Obama Invokes Faith in Justifying Government Programs; Calls for Civility at Prayer Breakfast

February 3, 2011 - 3:39 PM

President Barack Obama, Michelle Obama

President Barack Obama pulls out a chair for first lady Michelle Obama as they arrive at the National Prayer Breakfast in Washington, Thursday, Feb. 3, 2011. (AP Photo/Charles Dharapak)

Washington (CNSNews.com) – President Barack Obama invoked faith on Thursday to justify the need for government programs he said can accomplish things that churches, non-profit groups, and businesses cannot accomplish in fulfilling God’s call to care for the needy.

“There’s only so much a church can do to help all the families in need, all those who need help making a mortgage payment or avoiding foreclosure, making sure their child can go to college,” Obama said this morning at the National Prayer Breakfast at the Washington Hilton. 

“There’s only so much that a non-profit can do to help a community rebuild in the wake of disaster,” Obama said. “There’s only so much the private sector will do to help folks who are desperately sick with the care that they need. That’s why I continue to believe in a caring and in a just society. Government must have a role to play.”

“Our values, our love, and our charity must find expression not just in our families, in our places of work and in our places of worship, but also in our government and in our politics,” said the president.

The annual prayer breakfast is sponsored by the Fellowship Foundation, a Christian group. Obama said early in his speech that almost every president since Dwight D. Eisenhower has spoken at the event.

Obama asked for prayers about the turmoil in Egypt and recited what he had said in the past about his personal faith journey. He recounted that his father, who he met only once, was a non-believer, while, “My mother, whose parents were Baptist and Methodist, grew up with a certain skepticism about organized religion, and she usually only took me to church on Easter and Christmas – sometimes.”

He further said, “A call rooted in faith is what led me, just a few years out of college, to sign up as a community organizer for a group of churches on the south side of Chicago. It was through that experience, working with pastors and lay people, trying to heal the wounds of hurting neighborhoods that I came to know Jesus Christ for myself and embrace him as my lord and savior.”

Religion has been a contentious issue for Obama. During the 2008 presidential campaign he dropped his membership in the Trinity United Church of Christ in Chicago, where he had attended for two decades, because the anti-American sermons delivered by the Rev. Jeremiah Wright became a political liability. Obama maintained that he was unaware of the inflammatory sermons.

Since becoming president, Obama has not picked a church in Washington, D.C., though he attended St. John’s Episcopal Church near the White House on Easter. Obama also has attended Sunday services at Camp David’s Evergreen Chapel with Navy Chaplain Carey Cash “fairly regularly,” White House Press Secretary Robert Gibbs said in late 2009.

During his speech at the prayer breakfast, Obama stressed the importance of faith in his life and presidency.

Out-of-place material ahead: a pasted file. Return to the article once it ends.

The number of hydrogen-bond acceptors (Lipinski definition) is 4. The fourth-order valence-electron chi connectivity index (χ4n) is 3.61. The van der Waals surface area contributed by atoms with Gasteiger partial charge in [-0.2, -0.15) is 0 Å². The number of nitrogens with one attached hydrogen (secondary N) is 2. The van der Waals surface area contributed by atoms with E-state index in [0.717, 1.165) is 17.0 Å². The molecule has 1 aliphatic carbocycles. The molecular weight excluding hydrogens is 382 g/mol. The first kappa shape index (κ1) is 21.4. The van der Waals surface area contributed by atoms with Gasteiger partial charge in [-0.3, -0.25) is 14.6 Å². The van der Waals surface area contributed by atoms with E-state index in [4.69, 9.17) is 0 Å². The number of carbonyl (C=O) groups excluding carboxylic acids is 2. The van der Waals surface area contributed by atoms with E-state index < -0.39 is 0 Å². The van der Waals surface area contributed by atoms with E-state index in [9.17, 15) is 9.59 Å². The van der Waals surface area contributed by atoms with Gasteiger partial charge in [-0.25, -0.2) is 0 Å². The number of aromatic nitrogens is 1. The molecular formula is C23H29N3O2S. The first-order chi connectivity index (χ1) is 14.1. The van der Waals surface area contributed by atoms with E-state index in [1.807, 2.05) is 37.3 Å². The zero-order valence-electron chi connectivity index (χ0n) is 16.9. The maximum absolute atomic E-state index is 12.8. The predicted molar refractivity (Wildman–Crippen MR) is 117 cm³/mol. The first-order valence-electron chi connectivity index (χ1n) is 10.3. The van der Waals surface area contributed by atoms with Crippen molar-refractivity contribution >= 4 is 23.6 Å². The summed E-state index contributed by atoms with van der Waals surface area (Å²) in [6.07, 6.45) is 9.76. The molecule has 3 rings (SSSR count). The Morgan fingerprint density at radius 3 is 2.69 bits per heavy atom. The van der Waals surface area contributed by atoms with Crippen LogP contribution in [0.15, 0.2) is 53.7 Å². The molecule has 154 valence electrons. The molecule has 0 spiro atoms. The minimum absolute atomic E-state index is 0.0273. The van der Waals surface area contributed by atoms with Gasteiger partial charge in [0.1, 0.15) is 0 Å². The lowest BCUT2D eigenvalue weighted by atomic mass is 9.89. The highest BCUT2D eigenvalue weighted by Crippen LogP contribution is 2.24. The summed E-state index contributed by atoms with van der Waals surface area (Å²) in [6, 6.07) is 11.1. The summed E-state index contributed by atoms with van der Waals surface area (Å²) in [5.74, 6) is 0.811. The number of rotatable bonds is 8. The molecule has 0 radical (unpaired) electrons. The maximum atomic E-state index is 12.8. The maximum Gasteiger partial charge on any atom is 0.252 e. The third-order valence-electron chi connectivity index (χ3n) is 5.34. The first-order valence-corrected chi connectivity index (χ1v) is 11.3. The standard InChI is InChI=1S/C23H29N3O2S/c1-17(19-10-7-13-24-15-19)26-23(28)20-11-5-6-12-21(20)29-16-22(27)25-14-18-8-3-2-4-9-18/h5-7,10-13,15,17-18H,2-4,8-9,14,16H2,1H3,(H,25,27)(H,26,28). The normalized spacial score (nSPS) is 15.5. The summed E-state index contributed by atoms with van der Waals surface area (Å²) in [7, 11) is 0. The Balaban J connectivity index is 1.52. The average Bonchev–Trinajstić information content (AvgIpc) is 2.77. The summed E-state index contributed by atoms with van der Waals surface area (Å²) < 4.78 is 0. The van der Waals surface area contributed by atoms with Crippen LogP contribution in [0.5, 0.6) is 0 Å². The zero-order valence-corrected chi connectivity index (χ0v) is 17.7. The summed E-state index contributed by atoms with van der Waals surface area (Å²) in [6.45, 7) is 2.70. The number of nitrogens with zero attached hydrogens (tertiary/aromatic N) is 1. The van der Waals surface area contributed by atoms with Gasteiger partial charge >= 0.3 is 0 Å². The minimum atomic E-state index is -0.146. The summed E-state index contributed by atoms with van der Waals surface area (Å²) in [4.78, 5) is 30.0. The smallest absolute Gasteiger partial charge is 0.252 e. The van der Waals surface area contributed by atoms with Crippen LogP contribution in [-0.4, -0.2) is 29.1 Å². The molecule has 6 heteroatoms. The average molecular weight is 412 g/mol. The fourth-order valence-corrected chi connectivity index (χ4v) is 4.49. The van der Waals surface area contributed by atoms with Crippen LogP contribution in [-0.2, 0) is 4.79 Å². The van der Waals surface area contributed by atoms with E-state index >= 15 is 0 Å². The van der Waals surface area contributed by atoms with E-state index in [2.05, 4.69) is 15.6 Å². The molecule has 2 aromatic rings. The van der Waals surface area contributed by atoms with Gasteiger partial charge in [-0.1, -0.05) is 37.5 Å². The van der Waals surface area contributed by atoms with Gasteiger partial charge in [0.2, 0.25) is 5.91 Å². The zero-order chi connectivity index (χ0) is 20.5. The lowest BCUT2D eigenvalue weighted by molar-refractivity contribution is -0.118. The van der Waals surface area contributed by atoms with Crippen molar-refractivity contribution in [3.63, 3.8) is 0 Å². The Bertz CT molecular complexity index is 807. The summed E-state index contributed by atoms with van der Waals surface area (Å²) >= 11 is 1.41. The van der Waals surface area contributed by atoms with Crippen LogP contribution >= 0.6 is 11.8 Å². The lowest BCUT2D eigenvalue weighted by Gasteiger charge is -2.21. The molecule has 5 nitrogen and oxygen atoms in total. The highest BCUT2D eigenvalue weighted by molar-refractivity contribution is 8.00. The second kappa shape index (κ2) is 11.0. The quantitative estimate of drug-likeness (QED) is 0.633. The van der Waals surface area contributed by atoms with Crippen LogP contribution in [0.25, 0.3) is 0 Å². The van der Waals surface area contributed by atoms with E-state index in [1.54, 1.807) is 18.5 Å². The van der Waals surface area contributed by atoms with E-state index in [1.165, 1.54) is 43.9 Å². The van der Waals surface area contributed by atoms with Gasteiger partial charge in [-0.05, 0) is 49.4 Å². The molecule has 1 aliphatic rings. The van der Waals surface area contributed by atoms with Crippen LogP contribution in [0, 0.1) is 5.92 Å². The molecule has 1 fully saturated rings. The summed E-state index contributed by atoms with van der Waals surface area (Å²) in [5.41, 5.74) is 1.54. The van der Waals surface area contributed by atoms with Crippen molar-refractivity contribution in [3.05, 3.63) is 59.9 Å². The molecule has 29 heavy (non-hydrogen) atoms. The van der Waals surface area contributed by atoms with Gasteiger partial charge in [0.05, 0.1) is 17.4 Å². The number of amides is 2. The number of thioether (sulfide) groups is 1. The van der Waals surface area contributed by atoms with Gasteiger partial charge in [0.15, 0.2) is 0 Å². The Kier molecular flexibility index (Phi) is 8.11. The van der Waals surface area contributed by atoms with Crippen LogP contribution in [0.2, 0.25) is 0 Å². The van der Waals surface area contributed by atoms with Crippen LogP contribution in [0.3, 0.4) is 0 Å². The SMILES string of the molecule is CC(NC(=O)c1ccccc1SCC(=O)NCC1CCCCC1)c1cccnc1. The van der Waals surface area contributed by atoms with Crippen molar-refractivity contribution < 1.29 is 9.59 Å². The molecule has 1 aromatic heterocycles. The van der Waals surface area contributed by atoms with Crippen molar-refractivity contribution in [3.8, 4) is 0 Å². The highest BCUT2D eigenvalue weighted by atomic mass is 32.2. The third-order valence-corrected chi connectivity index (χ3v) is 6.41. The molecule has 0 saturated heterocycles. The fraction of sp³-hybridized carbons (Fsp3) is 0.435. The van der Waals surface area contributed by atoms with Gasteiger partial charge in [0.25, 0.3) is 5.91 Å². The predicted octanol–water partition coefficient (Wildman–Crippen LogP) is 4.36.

“It is my faith then, that biblical injunction to serve the least of these, that keeps me going,” Obama said. “And it keeps me from being overwhelmed. It’s faith that reminds me that despite being just one very imperfect man, I can still help whoever I can, however I can, wherever I can for as long as I can, and that somehow God will buttress these efforts.”

Obama also called for expanding the federal government’s involvement with faith-based organizations, an initiative started under President George W. Bush and continued by Obama.

“Sometimes faith groups can do the work of caring for the least of these on their own,” said the president. “Sometimes they need a partner, whether it’s in business or government, and that’s why my administration has taken a fresh look at the way we organize with faith groups, the way we work with faith groups, through our office of Faith Based and Neighborhood Partnerships.”

“And through that office we are expanding the way faith groups can partner with our government,” he said. “We’re helping them feed more kids who otherwise would go hungry. We’re helping fatherhood groups give dads the support they need to be there for their children.

“We’re working with non-profits to improve the lives of people around the world. We’re doing this in ways that are aligned with our constitutional principles. And in this work, we intend to expand it in the days ahead, rooted in the notions of partnership and justice and the imperatives to help the poor.”

The president further stressed the need for humility as a means of calming heated political discourse.

“One side’s version of compassion and community may be interpreted by the other side as an oppressive and irresponsible expansion of the state or an unacceptable restriction on individual freedom,” Obama said. “That’s why a second re-occurring theme in my prayers is a prayer for humility.”

“In this life of politics, when debates have become so bitterly polarized, and changes in the media lead so many of us just to listen to those who reinforce our existing biases, it’s useful to go back to scripture to remind ourselves that none of us has all the answers,” Obama said. “None of us, no matter what our political party or station in life, the full breadth of human knowledge is like a grain of sand in God’s hands, and there are some mysteries in this world that we can’t fully comprehend.”